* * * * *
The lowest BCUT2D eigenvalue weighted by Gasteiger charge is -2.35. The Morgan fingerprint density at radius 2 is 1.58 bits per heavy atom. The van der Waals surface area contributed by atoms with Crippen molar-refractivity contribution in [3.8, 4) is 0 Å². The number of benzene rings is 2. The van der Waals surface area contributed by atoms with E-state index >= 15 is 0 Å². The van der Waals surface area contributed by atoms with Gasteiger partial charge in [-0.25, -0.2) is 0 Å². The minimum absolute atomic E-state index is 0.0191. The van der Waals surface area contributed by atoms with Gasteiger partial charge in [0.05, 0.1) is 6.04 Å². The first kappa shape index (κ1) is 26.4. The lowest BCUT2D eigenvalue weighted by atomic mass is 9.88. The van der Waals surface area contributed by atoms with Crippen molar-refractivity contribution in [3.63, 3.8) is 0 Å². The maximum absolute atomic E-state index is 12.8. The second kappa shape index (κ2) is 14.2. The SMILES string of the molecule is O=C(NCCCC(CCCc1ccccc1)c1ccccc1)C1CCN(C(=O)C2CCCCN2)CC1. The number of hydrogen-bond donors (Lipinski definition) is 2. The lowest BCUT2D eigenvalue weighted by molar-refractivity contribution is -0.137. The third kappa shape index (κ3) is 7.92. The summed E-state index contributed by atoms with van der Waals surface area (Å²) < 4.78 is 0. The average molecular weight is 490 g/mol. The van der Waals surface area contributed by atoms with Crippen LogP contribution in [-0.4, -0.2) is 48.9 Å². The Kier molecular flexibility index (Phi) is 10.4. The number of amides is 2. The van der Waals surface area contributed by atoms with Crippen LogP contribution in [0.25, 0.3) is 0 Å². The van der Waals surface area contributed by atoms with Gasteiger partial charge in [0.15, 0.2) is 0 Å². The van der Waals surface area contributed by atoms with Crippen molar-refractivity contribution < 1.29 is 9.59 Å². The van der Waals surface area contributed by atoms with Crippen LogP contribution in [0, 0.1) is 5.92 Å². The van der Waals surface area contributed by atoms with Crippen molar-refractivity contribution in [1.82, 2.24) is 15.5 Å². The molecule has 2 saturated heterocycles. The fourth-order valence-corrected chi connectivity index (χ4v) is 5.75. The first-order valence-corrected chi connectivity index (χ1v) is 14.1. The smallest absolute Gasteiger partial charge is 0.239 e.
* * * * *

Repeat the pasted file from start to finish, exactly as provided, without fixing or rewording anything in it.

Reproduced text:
The lowest BCUT2D eigenvalue weighted by Gasteiger charge is -2.35. The Morgan fingerprint density at radius 2 is 1.58 bits per heavy atom. The van der Waals surface area contributed by atoms with Crippen molar-refractivity contribution in [3.8, 4) is 0 Å². The number of benzene rings is 2. The van der Waals surface area contributed by atoms with E-state index >= 15 is 0 Å². The van der Waals surface area contributed by atoms with Gasteiger partial charge in [-0.25, -0.2) is 0 Å². The minimum absolute atomic E-state index is 0.0191. The van der Waals surface area contributed by atoms with Gasteiger partial charge in [0.05, 0.1) is 6.04 Å². The first kappa shape index (κ1) is 26.4. The lowest BCUT2D eigenvalue weighted by atomic mass is 9.88. The van der Waals surface area contributed by atoms with Crippen molar-refractivity contribution in [3.63, 3.8) is 0 Å². The maximum absolute atomic E-state index is 12.8. The second kappa shape index (κ2) is 14.2. The SMILES string of the molecule is O=C(NCCCC(CCCc1ccccc1)c1ccccc1)C1CCN(C(=O)C2CCCCN2)CC1. The number of hydrogen-bond donors (Lipinski definition) is 2. The lowest BCUT2D eigenvalue weighted by molar-refractivity contribution is -0.137. The third kappa shape index (κ3) is 7.92. The summed E-state index contributed by atoms with van der Waals surface area (Å²) < 4.78 is 0. The average molecular weight is 490 g/mol. The van der Waals surface area contributed by atoms with Crippen LogP contribution in [-0.4, -0.2) is 48.9 Å². The Kier molecular flexibility index (Phi) is 10.4. The number of amides is 2. The van der Waals surface area contributed by atoms with Crippen LogP contribution in [0.25, 0.3) is 0 Å². The van der Waals surface area contributed by atoms with Gasteiger partial charge in [0.15, 0.2) is 0 Å². The van der Waals surface area contributed by atoms with Crippen molar-refractivity contribution < 1.29 is 9.59 Å². The van der Waals surface area contributed by atoms with Crippen LogP contribution in [0, 0.1) is 5.92 Å². The van der Waals surface area contributed by atoms with Crippen molar-refractivity contribution in [1.82, 2.24) is 15.5 Å². The molecule has 2 saturated heterocycles. The fourth-order valence-corrected chi connectivity index (χ4v) is 5.75. The first-order valence-corrected chi connectivity index (χ1v) is 14.1. The smallest absolute Gasteiger partial charge is 0.239 e.